Interesting story, but not at all what I expected. It's definitely not A Dog's Journey or The Art of Racing in the Rain. It's more a war story, with an occasional "...and, by the way, the dog was walking around in the woods..." observation. The dog didn't play a significant part in the story until the very end, so I was pretty disappointed overall. The book is well written and the story is well told, but another title and a different marketing pitch might have been more accurate.
Karen
May 19, 2015 rated it it was amazing
What a wonderful book. And what a gut wrenching book. Once I started it could not put it down. There were times when I wanted to cry, times when I felt like throwing up and times when I could only give my dog a big hug. I had NO idea of the extent and depth of what happened in the Pacific during the war. An amazing true story!
Ms. Yingling
Apr 05, 2016 rated it it was amazing  ·  review of another edition
So Good! So sad! If you need books about dogs or books about WWII, just buy it.

I cried, especially since my own dog was snuggled up to me the whole time I read the book!

More coherent review when I am in less pain from foot surgery. (Or not. But this was an excellent book with lots of great details about WWII!)
Jill Manning
May 07, 2016 rated it did not like it
I wanted to love this book. And then I would have settled for liking it but it has taken me way too long to finish it and now I just don't care. I feel bad that I'm abandoning Judy somehow by not finishing this book but it's lacking. Not the story itself but the way it is written. It reminded me of why I hardly read nonfiction, I have the hardest time staying interested.
Rebecca Berto
Jan 15, 2019 rated it really liked it
5 stars for the miraculous stories that made up this manuscript but an average 3 stars for the lack of direction and slight dragging in places of the writing.

The people (and dogs) who were victims yet came out and became heroes are truly mindblowing and deserve endless respect. ☆☆☆☆☆
Renee
Jan 16, 2017 rated it it was amazing
Loved this story of a man and the unconditional love of a dog! My daughter recommended it and it was fun to brush up on history. Great read for all ages.
Nina Usherwood
Dec 31, 2019 rated it it was amazing  ·  review of another edition
A Hero

Crying while reading a historical account is pretty unusual but the story of Judy an English pointer is remarkable. The love and support that Judy and Frank her companion for the last eight years are an unforgettable narrative. Judy is most deserving of an accolades she would receive latter in her long life. From the very beginning she showed her heroism defending the people around her. The number of lives she literally saved is unknowable. She defended and saved lives in the most horrific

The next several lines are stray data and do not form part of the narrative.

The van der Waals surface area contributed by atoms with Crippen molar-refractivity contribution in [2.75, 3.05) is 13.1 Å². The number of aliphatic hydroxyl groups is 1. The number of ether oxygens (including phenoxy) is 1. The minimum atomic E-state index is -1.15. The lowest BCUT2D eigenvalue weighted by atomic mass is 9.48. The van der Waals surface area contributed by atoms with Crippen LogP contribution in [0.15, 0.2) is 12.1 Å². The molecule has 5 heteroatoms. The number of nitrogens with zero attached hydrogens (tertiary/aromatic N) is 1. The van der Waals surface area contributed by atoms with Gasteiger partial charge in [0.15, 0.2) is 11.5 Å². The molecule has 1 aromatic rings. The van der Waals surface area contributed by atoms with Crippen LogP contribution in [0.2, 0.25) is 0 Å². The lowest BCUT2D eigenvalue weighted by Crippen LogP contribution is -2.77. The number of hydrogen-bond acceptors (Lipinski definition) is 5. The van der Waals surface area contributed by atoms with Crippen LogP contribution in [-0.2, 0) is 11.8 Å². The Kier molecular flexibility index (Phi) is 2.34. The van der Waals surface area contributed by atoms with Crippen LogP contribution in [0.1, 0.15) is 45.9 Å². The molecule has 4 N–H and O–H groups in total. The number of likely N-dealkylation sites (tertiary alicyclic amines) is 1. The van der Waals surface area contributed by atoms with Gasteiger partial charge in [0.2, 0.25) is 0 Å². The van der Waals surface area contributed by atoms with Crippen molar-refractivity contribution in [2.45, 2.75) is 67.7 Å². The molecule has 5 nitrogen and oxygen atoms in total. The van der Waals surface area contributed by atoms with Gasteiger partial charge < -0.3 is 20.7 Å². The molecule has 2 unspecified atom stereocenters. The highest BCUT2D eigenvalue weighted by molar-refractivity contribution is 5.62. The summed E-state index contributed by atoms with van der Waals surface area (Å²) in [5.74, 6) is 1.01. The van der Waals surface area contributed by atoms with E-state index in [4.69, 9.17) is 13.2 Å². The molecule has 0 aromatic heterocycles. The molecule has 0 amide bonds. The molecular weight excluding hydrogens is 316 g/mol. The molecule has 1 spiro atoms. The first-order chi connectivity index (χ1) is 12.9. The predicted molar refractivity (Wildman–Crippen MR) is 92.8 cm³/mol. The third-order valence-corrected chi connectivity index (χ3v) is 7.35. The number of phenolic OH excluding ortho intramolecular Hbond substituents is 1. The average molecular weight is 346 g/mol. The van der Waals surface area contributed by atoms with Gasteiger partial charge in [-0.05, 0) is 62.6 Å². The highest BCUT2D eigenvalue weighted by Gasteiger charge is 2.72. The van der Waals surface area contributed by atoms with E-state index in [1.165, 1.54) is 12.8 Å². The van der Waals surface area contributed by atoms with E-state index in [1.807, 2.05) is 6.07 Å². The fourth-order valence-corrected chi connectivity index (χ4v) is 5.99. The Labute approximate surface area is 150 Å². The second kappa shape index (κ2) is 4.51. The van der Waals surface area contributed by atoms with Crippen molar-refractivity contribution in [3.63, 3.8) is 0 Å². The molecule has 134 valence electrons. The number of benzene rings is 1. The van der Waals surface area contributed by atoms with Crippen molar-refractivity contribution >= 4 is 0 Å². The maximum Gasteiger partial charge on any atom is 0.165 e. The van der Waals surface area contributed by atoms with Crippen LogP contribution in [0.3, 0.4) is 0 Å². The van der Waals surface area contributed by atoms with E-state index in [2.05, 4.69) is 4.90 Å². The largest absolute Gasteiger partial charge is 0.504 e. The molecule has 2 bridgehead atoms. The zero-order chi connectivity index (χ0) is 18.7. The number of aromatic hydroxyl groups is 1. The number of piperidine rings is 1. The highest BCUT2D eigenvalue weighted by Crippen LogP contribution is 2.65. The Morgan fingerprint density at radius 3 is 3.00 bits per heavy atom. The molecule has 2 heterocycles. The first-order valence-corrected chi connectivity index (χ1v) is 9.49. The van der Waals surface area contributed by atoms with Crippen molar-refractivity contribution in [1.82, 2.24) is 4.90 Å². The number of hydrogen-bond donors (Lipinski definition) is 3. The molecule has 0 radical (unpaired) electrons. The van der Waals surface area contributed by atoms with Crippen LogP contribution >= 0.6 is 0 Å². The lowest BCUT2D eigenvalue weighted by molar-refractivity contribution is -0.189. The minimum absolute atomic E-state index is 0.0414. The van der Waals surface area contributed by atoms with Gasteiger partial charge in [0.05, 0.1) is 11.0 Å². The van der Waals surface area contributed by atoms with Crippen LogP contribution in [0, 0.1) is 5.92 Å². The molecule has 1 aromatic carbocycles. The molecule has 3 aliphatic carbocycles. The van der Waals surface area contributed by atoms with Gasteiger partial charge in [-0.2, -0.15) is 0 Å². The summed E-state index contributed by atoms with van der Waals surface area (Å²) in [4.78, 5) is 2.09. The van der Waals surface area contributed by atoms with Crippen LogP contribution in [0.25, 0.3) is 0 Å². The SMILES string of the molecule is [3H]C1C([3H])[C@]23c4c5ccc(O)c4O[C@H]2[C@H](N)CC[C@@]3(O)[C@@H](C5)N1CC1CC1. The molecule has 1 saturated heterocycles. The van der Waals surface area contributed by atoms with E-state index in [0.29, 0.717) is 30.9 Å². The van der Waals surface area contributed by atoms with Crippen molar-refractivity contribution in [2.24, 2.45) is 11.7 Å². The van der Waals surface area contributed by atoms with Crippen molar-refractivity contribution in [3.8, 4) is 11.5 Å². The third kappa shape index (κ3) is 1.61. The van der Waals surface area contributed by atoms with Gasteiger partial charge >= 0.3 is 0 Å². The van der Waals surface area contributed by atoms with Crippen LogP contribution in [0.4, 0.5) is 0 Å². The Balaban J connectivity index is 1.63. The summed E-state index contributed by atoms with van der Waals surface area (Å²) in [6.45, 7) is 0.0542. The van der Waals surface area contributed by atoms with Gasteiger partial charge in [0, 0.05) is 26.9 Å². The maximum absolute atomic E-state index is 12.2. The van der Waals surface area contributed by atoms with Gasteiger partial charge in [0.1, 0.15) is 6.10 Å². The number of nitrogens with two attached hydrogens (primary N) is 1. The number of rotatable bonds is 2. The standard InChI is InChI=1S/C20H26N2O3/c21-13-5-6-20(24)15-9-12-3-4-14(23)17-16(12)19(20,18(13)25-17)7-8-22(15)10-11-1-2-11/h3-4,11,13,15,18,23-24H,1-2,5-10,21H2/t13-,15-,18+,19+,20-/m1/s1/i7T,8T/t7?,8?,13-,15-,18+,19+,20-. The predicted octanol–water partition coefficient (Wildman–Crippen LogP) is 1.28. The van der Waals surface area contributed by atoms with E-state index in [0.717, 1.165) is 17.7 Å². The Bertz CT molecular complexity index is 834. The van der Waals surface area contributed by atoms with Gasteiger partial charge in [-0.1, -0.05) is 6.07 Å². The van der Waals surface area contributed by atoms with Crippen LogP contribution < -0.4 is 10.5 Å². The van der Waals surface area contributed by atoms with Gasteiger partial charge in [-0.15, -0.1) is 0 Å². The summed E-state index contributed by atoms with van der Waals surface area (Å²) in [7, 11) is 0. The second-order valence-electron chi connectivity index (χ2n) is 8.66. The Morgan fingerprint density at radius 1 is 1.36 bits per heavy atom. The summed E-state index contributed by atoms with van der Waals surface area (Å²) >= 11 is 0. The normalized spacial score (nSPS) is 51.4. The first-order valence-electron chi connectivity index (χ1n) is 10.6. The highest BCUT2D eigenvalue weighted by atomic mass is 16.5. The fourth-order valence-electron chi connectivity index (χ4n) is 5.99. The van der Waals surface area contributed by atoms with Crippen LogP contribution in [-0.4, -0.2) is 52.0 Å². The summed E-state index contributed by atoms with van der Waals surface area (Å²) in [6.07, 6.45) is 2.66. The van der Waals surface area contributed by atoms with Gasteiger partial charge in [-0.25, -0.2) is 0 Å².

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John Parks
Oct 15, 2018 rated it it was amazing
This review has been hidden because it contains spoilers. To view it, click here.
Pauline
Feb 13, 2020 rated it it was amazing
This is one of the most unusual stories I’ve read. I read it aloud to my husband and he often would say, “is this really non-fiction?” Yes! It is! But it is an amazing tale of war, hardship, terror dovetailing perfectly with love, courage and loyalty that is hard to believe. You will laugh, cry, cheer and grimace as you read this true story of Judy, the pointer, who becomes a Japanese POW. Very interesting side bars of information accompany the story. This young readers edition was an easy but g ...more
Vanessa
Apr 12, 2017 rated it liked it
Shelves: wwii, non-fiction
Very detailed story of Frank Williams and the Judy, the mascot of the navy ship he is deployed on in WWII in the Pacific. Amazing that he became a prisoner of war and she did too. They both survived (won't tell more on that) and did other adventures. What a hard life- but what a life.
McKenzie
Mar 10, 2020 rated it liked it
3.5 stars
Cheryl
Jun 07, 2019 rated it it was ok
Abandoned.
Maxwell
Mar 27, 2018 rated it it was amazing  ·  review of another edition
Shelves: nonfiction-books
No Better Friend is a non-fiction true story about a young boy named Frank that meets a small dog that saves his life and helps him survive the 2nd World War. I enjoyed reading this novel and here is why...

The novel starts of with the backstory of each character: Judy (dog) and Frank. Judy was born in 1936 in Shanghai, China, in a kennel for dogs belonging to British citizens. When she was just a few weeks old, Judy escaped from her outdoor pen. She then was taken care of by a little girl that f
...more
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Robert Weintraub is a sports columnist for Slate.com and has written for ESPN.com, Play, The Guardian, Football Outsiders, and many other publications, as well as written and produced for ESPN, Turner Broadcasting, ABC Sports, the Discovery Channel, and dozens of other television outlets. He lives in Decatur, Georgia.